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Anti-graft Agency, EFCC Begins Probe Of Leaked Audio Tape Indicting Attorney-General Malami As Having Influence On ‘Big Cases’

December 23, 2021

Yusuf had also specifically mentioned Malami as the one in charge of the EFCC, and the minister had ordered the unfreezing of “big accounts” investigated by the commission.

Nigeria's anti-graft agency, the Economic and Financial Crimes Commission, has said it has begun to investigate a leaked audiotape in which Mohammed Idris, an EFCC operative alleged that the Attorney-General of the Federation and Minister of Justice, Abubakar Malami, compromised cases of corruption in the country.

In one of the multiple audio recordings, the EFCC operative was discussing with one Abdulbari Yusuf, a younger brother to a retired Rear Admiral and former director of Navy Accounts, Tahir Yusuf, who was facing charges of corruption.


Idris, who is a lawyer, was also heard giving Yusuf’s brother hints on how to defeat the anti-graft commission at the Court of Appeal as well as ways to evacuate money from a particular account.

“If he has money in any account linked with his BVN (Bank Verification Number), he should quickly evacuate them. And if he makes transfers, EFCC will still trace it. He should only withdraw and then deposit into another account,” he had said.

Yusuf had also specifically mentioned Malami as the one in charge of the EFCC, and the minister had ordered the unfreezing of “big accounts” investigated by the commission.

“Malami now controls the EFCC. The commission is in his hands. Once Malami speaks, the account will be unfrozen. They are unfreezing suspects’ accounts, including the big cases,” the EFCC operative was heard saying in the audio.

He also revealed how the attorney-general introduced the suspect with a lawyer to handle the case.[story_link align="left"]102618[/story_link]

In another audio, the operative was also heard castigating his colleagues for thoroughly investigating suspects, saying the colleagues were “devilish and terrible sets of human beings”.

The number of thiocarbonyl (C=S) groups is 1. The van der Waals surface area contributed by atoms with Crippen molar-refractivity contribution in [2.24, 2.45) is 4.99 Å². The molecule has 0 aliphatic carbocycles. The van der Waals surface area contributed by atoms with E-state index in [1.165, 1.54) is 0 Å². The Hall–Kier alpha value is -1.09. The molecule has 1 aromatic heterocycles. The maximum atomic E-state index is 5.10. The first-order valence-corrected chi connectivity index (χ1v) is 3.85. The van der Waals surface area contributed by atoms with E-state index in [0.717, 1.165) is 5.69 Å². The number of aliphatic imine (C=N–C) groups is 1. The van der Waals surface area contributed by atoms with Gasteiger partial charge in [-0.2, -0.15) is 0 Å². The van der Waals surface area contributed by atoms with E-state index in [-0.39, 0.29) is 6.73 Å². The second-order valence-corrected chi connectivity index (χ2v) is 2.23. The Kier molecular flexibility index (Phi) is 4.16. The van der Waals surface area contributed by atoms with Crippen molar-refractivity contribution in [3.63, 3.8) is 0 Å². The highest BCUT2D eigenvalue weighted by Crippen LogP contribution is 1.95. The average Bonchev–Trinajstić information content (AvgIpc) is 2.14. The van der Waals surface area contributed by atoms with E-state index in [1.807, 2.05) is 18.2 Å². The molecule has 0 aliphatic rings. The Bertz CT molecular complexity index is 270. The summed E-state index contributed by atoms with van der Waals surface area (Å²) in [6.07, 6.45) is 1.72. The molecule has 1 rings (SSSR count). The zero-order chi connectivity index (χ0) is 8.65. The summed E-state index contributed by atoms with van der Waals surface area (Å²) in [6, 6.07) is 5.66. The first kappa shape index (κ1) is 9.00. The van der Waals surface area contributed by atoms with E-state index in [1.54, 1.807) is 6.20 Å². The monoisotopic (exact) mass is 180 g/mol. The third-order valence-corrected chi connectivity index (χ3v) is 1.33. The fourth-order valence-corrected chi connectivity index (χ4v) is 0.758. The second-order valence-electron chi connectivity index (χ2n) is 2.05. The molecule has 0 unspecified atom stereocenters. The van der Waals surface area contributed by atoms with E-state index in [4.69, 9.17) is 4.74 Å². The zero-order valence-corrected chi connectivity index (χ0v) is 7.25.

Reacting in a statement on Thursday signed by Wilson Uwajuren, the EFCC's spokesperson said it had commenced an investigation into the issue.

The commission also stated that it did not condone acts of corruption while it condemned the actions of Mohammed Idris.

The statement reads, “The attention of the Economic and Financial Crimes Commission, EFCC, has been drawn to a trending audio tape in the social media, where Mohammed Idris, a lawyer and seconded police officer with the commission, purportedly made unsubstantiated claims regarding the influence of the Attorney General of the Federation and Minister of Justice, Abubakar Malami, SAN, on the commission.

“The commission wishes to state that it has commenced investigation into the content of the audio tape and will activate its internal mechanism to deal with the issues arising therefrom.

”For the avoidance of doubt, the EFCC does not condone acts of corruption. Abuse of privilege for financial gratification by personnel of the commission is a serious offence against discipline.

”Without prejudice to the outcome of the investigation, snippets of the audio recording clearly showed an abysmally compromised “officer” dropping names to ingratiate his benefactor, a relative of a crime suspect. By the alleged action, the said officer is no more than a corrupt fifth columnist with scant regard for the values of the commission.

“The action is contemptuous of the established Standard Operating Procedure of the EFCC. Such professional indiscretion has no place in the new EFCC. The commission encourages citizens who encounter any such unprofessional conduct by personnel of the EFCC to report to the commission in support of our quest to build a better agency.

”Reporting such conducts has been made easy by the Eagle Eye App, a financial crimes reporting application which was launched earlier in the year. We encourage members of the public to download the App from the Apple and Google Play Store and put it to use.

”Finally, the commission wishes to assure the public that its operations are guided by established professional precepts which do not support the kind of discretion that could allow for manipulation by external actors."